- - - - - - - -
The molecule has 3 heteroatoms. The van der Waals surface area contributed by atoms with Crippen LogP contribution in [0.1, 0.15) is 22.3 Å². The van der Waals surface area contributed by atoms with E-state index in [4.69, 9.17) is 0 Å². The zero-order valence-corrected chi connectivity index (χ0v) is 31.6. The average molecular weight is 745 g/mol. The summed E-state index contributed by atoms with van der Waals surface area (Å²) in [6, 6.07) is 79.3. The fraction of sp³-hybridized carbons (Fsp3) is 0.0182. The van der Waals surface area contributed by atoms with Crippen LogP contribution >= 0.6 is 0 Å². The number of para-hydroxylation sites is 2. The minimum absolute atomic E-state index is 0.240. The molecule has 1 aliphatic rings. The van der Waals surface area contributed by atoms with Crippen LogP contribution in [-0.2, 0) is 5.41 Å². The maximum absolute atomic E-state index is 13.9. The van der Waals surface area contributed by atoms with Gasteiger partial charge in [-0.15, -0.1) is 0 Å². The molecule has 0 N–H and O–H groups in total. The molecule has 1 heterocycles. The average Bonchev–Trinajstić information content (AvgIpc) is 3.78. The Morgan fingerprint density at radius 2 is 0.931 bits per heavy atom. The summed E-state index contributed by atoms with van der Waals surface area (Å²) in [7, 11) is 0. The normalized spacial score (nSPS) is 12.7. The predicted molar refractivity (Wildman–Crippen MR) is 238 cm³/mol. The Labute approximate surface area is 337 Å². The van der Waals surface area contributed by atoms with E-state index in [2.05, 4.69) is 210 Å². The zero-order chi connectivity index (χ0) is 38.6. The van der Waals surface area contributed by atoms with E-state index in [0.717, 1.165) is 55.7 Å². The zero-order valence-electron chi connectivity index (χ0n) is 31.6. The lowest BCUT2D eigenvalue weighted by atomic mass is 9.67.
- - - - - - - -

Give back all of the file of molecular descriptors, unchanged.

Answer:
The molecule has 3 heteroatoms. The van der Waals surface area contributed by atoms with Crippen LogP contribution in [0.1, 0.15) is 22.3 Å². The van der Waals surface area contributed by atoms with E-state index in [4.69, 9.17) is 0 Å². The zero-order valence-corrected chi connectivity index (χ0v) is 31.6. The average molecular weight is 745 g/mol. The summed E-state index contributed by atoms with van der Waals surface area (Å²) in [6, 6.07) is 79.3. The fraction of sp³-hybridized carbons (Fsp3) is 0.0182. The van der Waals surface area contributed by atoms with Crippen LogP contribution >= 0.6 is 0 Å². The number of para-hydroxylation sites is 2. The minimum absolute atomic E-state index is 0.240. The molecule has 1 aliphatic rings. The van der Waals surface area contributed by atoms with Crippen LogP contribution in [-0.2, 0) is 5.41 Å². The maximum absolute atomic E-state index is 13.9. The van der Waals surface area contributed by atoms with Gasteiger partial charge in [-0.15, -0.1) is 0 Å². The molecule has 0 N–H and O–H groups in total. The molecule has 1 heterocycles. The average Bonchev–Trinajstić information content (AvgIpc) is 3.78. The Morgan fingerprint density at radius 2 is 0.931 bits per heavy atom. The summed E-state index contributed by atoms with van der Waals surface area (Å²) in [7, 11) is 0. The normalized spacial score (nSPS) is 12.7. The predicted molar refractivity (Wildman–Crippen MR) is 238 cm³/mol. The Labute approximate surface area is 337 Å². The van der Waals surface area contributed by atoms with E-state index in [2.05, 4.69) is 210 Å². The zero-order chi connectivity index (χ0) is 38.6. The van der Waals surface area contributed by atoms with E-state index in [0.717, 1.165) is 55.7 Å². The zero-order valence-electron chi connectivity index (χ0n) is 31.6. The lowest BCUT2D eigenvalue weighted by atomic mass is 9.67.